If you don’t use your will to provide property management for gifts you leave to minors, property management will be set up by the probate court.
You can leave property to any person or organization. Just make sure you describe the beneficiary in terms that will make it clear who the intended recipient should be. (See below.)
Your Pet Cannot Be a Beneficiary
Although your pet may seem like a family member, your pet is actually your property. This means that you cannot use your will to leave property to your pet (because your pet cannot own property) and also that you can use your will to leave your pet to someone else.
If you do leave your pet to someone else, consider leaving that person some money as well, to cover your pet’s expenses. There will be no way to ensure that the person you name will use the money for that purpose, but hopefully you will trust that person to do the right thing.
If you want more insurance that your pet will be well cared for when you die, consider creating a pet trust. In the trust, you name a trustee and describe how you want the pet to be cared for, and then you will “fund” the trust with enough money to care for your pet. To create a pet trust, first learn more, then see a lawyer for help.
When you name a beneficiary in your will, use a clear and precise name that will be easily understood by the people who read your will. Name alternates, in case your first choice beneficiary dies before you.
For people, use full legal names. You can also add the person’s relationship to you (like “spouse” “friend,” or “brother”) or an “AKA” (also known as) for nicknames or former names.
For an organization like a church or school, contact the organization’s giving department to find out what name they want you to use. If it’s a big organization—like a state school—which name you use could have an effect on their taxes and on how they can use the money. If you have any specific wishes for the money--like if you want your gift to be used to build a new fountain or for tuition assistance—get help from an attorney to help you make sure your wishes can and will be followed.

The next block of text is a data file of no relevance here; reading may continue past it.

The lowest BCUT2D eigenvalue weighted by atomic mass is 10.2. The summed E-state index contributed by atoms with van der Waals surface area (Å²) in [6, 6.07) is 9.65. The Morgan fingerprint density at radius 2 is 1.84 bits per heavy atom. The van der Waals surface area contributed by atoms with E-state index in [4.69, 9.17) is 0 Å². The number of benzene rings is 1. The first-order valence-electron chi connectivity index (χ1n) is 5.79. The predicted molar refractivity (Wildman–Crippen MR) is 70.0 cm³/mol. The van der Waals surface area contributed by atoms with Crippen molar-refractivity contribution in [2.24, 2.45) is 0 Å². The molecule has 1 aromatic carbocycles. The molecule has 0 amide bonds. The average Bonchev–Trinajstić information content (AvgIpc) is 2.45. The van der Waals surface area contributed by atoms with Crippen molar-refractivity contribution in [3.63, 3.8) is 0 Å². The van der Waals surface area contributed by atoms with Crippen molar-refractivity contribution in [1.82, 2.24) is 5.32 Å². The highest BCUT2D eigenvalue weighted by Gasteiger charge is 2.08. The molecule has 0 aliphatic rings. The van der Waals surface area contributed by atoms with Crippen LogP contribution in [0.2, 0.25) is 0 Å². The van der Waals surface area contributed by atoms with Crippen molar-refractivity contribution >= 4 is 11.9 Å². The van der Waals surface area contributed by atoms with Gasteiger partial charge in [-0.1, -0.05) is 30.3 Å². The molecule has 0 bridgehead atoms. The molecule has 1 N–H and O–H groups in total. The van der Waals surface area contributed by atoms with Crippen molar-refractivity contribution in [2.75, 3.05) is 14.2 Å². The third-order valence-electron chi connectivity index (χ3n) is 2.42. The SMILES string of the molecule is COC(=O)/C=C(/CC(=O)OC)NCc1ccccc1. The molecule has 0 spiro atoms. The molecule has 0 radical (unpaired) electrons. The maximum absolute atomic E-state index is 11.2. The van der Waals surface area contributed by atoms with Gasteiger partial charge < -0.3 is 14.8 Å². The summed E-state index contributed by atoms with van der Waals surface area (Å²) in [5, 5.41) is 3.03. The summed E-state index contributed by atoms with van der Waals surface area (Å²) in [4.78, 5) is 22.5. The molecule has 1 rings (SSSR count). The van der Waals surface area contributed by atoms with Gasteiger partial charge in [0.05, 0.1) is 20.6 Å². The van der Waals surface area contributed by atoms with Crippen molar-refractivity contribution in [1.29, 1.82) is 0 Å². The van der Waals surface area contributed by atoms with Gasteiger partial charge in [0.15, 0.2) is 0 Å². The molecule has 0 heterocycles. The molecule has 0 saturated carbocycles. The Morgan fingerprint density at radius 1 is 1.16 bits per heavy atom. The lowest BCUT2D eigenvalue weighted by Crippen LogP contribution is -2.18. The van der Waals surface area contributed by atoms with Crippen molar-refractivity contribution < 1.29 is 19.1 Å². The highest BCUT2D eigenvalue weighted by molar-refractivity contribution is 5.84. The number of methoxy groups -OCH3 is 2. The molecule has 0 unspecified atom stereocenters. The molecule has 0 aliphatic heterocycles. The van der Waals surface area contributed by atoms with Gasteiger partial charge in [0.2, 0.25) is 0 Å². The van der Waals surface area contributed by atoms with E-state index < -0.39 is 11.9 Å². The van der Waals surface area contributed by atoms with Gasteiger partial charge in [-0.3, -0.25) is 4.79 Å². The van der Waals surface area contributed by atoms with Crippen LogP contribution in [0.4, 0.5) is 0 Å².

You can also leave your executor a separate letter that provides additional information about your beneficiaries and all other people named in your will. In that letter, you could provide each person’s full name, address, birthdate, and relationship to you. An important reason to do it this way (instead of putting this information in your will) is that when your will is admitted to probate after you die, it becomes a public document.
Update the your will as your circumstances change due to marriage, divorce, move to a different state, or the death or birth of a beneficiary.
If You Do Not Name Beneficiaries
If you do not name beneficiaries for your property—either in a will or through other estate planning tools—state law determines who will get your property. This is called dying intestate. Intestacy laws give your property to your closest relatives, like your spouse, children, parents, or siblings—depending on your state and your circumstances.
Questions for Your Attorney
- Can my family members challenge my will if they don’t like it?
- How can I provide financial stability for my wife, while also passing my property onto my children from a prior marriage?
- Can I leave property to a charity or school with conditions of my choosing, for example, how my gift is to be used?